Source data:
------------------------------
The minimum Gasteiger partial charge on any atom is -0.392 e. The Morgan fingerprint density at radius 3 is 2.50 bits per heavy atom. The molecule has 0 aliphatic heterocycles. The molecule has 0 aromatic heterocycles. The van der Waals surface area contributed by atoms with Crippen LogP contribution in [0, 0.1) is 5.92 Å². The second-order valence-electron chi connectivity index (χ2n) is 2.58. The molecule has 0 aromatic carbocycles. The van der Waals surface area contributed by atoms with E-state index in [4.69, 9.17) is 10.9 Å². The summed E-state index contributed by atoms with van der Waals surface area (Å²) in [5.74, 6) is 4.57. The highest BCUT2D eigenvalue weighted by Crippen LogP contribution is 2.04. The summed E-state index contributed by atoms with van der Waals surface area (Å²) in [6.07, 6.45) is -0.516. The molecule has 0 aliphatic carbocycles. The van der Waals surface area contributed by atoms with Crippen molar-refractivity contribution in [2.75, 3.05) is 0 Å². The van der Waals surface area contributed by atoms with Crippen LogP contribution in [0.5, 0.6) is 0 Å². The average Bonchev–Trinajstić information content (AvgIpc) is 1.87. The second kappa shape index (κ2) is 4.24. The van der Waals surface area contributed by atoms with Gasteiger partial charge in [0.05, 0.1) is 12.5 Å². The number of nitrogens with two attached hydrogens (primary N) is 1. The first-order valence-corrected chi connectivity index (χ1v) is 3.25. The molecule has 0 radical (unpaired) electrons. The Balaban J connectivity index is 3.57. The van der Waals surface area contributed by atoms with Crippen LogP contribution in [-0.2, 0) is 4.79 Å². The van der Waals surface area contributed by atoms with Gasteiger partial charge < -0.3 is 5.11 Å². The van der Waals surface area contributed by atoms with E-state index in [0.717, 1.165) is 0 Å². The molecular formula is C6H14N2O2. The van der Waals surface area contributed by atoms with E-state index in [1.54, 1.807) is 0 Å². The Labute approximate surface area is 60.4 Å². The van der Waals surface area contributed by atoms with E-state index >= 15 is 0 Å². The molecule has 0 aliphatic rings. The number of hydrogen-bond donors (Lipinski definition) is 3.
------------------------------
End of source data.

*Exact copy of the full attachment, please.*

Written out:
The minimum Gasteiger partial charge on any atom is -0.392 e. The Morgan fingerprint density at radius 3 is 2.50 bits per heavy atom. The molecule has 0 aliphatic heterocycles. The molecule has 0 aromatic heterocycles. The van der Waals surface area contributed by atoms with Crippen LogP contribution in [0, 0.1) is 5.92 Å². The second-order valence-electron chi connectivity index (χ2n) is 2.58. The molecule has 0 aromatic carbocycles. The van der Waals surface area contributed by atoms with E-state index in [4.69, 9.17) is 10.9 Å². The summed E-state index contributed by atoms with van der Waals surface area (Å²) in [5.74, 6) is 4.57. The highest BCUT2D eigenvalue weighted by Crippen LogP contribution is 2.04. The summed E-state index contributed by atoms with van der Waals surface area (Å²) in [6.07, 6.45) is -0.516. The molecule has 0 aliphatic carbocycles. The van der Waals surface area contributed by atoms with Crippen molar-refractivity contribution in [2.75, 3.05) is 0 Å². The van der Waals surface area contributed by atoms with Crippen LogP contribution in [0.5, 0.6) is 0 Å². The average Bonchev–Trinajstić information content (AvgIpc) is 1.87. The second kappa shape index (κ2) is 4.24. The van der Waals surface area contributed by atoms with Gasteiger partial charge in [0.05, 0.1) is 12.5 Å². The number of nitrogens with two attached hydrogens (primary N) is 1. The first-order valence-corrected chi connectivity index (χ1v) is 3.25. The molecule has 0 radical (unpaired) electrons. The Balaban J connectivity index is 3.57. The van der Waals surface area contributed by atoms with Crippen LogP contribution in [-0.2, 0) is 4.79 Å². The van der Waals surface area contributed by atoms with Gasteiger partial charge < -0.3 is 5.11 Å². The van der Waals surface area contributed by atoms with E-state index in [0.717, 1.165) is 0 Å². The molecular formula is C6H14N2O2. The van der Waals surface area contributed by atoms with E-state index in [1.54, 1.807) is 0 Å². The Labute approximate surface area is 60.4 Å². The van der Waals surface area contributed by atoms with E-state index >= 15 is 0 Å². The molecule has 0 aliphatic rings. The number of hydrogen-bond donors (Lipinski definition) is 3.